The doomed man had a question for the prison headshrinker: “Tell me, after my head has been chopped off will I still be able to hear; at least for a moment, the sound of my own blood gushing from the stump of my neck?”
The doctor responded why … yes. The ears and brain would likely function for several seconds after the serial killer lost his head to the guillotine.
Peter Kürten beamed: “That would be the pleasure to end all pleasures.”
How’s that for a quick peak into the twisted mind of the man German newspapers called the Vampire of Dusseldorf? Kürten even inspired the first serial killer movie, M, starring the fabulous Peter Lorre.
Kürten was pretty much doomed from the start. Born in 1883 in Cologne, his family lived in poverty and squalor with a sadistic alcoholic father who battered and abused his wife and children.
When Kürten was nine years old, a dog catcher who lived in his building befriended the boy. This villain introduced the child to bestiality with the canines he captured.
According to Kürten, it was 1892, the same year of his first murders. The victims were two school pals. Kürten pushed one off a boat and the other dove in for the rescue but both boys were held underwater until they drowned. Cops blew it off as a tragic accident.
At 16-years-old, Kürten left his abusive home and moved into the criminal milieu. In 1899, around the same time his father was arrested for incest with his sister, 13.
The troubled young man also began landing in prisons, hardening his sadistic tendencies and accelerating his depravity.
On May 25, 1913, Kürten committed his first murder as an adult. The victim was 10-year-old Christine Klein who was raped and stabbed to death in her Cologne home while her parents were at work.
He later told cops he ejaculated as he heard the blood dripping from the little girl’s throat. Not long after, he strangled a 17-year-old girl in Dusseldorf.
When the First World War erupted setting Europe ablaze, the bizarre man was called upon to serve in the German army. But he quickly deserted and was caged until 1921. Prison only accelerated his rage and bloodlust.
After he was sprung, he met a former sex worker who had murdered her boyfriend, and Kürten settled into four years of wedded bliss. He worked as a moulder and became active in his union.
By 1929, Kürten began dedicating himself to murder with a vengeance.
In February of that year, he strangled nine-year-old Rosa Ohliger, followed by the stabbing death of mechanic Rudolf Scheer, 45, five days later.
By now, cops knew there was a maniac on the loose in Dusseldorf. The newspapers dubbed the mysterious killer “the Dusseldorf Vampire.”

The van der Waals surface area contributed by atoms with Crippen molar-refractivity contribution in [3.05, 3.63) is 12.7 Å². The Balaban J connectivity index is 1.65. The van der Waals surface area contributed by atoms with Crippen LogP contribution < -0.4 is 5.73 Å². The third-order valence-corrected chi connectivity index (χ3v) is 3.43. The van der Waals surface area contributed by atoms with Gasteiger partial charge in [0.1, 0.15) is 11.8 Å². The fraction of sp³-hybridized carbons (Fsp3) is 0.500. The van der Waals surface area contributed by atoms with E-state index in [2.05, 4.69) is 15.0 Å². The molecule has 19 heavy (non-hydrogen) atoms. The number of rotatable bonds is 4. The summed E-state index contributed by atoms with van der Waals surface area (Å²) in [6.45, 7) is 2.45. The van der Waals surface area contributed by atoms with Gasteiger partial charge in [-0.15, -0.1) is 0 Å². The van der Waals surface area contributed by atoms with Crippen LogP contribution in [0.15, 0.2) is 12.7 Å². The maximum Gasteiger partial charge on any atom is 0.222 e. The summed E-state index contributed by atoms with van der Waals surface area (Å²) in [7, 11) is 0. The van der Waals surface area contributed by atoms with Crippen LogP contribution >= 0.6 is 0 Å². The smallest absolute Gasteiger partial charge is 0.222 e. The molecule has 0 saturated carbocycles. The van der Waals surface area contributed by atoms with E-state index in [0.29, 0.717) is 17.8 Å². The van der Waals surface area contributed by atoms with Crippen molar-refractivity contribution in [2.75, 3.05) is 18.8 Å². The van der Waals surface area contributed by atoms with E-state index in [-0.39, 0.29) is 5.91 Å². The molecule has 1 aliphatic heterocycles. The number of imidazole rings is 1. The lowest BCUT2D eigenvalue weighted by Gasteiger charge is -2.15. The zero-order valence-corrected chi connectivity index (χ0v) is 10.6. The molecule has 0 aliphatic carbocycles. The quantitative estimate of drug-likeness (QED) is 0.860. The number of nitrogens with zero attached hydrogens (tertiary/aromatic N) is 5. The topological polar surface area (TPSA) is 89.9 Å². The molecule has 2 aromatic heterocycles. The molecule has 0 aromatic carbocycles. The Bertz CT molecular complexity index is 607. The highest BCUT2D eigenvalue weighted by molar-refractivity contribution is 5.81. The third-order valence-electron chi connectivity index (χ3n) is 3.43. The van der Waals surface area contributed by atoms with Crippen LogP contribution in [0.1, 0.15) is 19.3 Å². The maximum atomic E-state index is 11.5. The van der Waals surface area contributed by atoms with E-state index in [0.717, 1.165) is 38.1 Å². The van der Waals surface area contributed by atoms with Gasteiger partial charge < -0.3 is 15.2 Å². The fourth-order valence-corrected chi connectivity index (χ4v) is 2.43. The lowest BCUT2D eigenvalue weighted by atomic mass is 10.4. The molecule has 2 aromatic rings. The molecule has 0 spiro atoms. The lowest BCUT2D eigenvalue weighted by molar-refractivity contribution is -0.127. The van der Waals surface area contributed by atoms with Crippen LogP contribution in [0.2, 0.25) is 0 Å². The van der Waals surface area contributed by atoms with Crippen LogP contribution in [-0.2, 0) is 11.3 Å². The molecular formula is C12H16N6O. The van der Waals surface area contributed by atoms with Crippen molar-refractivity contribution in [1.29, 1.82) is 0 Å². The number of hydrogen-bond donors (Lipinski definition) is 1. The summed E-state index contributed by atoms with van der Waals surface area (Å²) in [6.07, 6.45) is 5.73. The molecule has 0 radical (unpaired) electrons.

In a single day, the maniac attacked three more, stabbing them with a knife.
On Aug. 18, 1929, the killer spotted two sisters, aged five and 14, in a local park. He strangled and then slashed the throat of the younger child.
But the older girl was stabbed, then bitten on the throat where he sucked the child’s blood from her wounds.
By this point, the city and country were living in terror, chilled to the bone by a mysterious killer who seemed to strike at will. Kurten began using a hammer for his murders in September and killed two more women as well as raping and trying to kill others.
On Nov. 7, 1929, the next victim was five-year-old Gertrude Albermann. He stabbed her 35 times.
Cops always believed there was just one killer, despite Kurten’s efforts to put them off his trail with different weapons and victimology. And a terrified public flooded detectives with a staggering 13,000 letters and more than 9,000 people were interviewed.
Kurten reveled in the hysteria and even wrote a letter to one newspaper detailing where the body of victim Gertrude Albermann had been dumped. But the end was approaching for the Vampire of Dusseldorf.
On May 14, 1930, he raped a young woman named Maria Budlick but let her live. Ashamed, she wrote a letter to a friend, but it went to the wrong address and the recipient called cops who encouraged Budlick to press charges.
She took detectives to Kurten’s apartment but he spotted them and escaped. Desperate, he later confessed to his wife that he was the Vampire of Dusseldorf and encouraged her to collect the reward.
When he was finally arrested, Kurten confessed to everything: Nine murders and seven attempted murders.
His trial began April 13, 1931. This monster who had terrorized Germany looked like a respectable businessman. After trying to withdraw his confession, Kurten realized his goose was cooked. He blamed his childhood and the German penal system for stoking his bloodlust.
He showed no remorse. The jury took just 90 minutes to return guilty verdicts on all counts setting the table for the death penalty.
On July 2, 1931, he was executed on the guillotine. It isn’t known if Kurten heard his blood spurt.
Fritz Lang’s famed M starring Peter Lorre made its debut in 1931.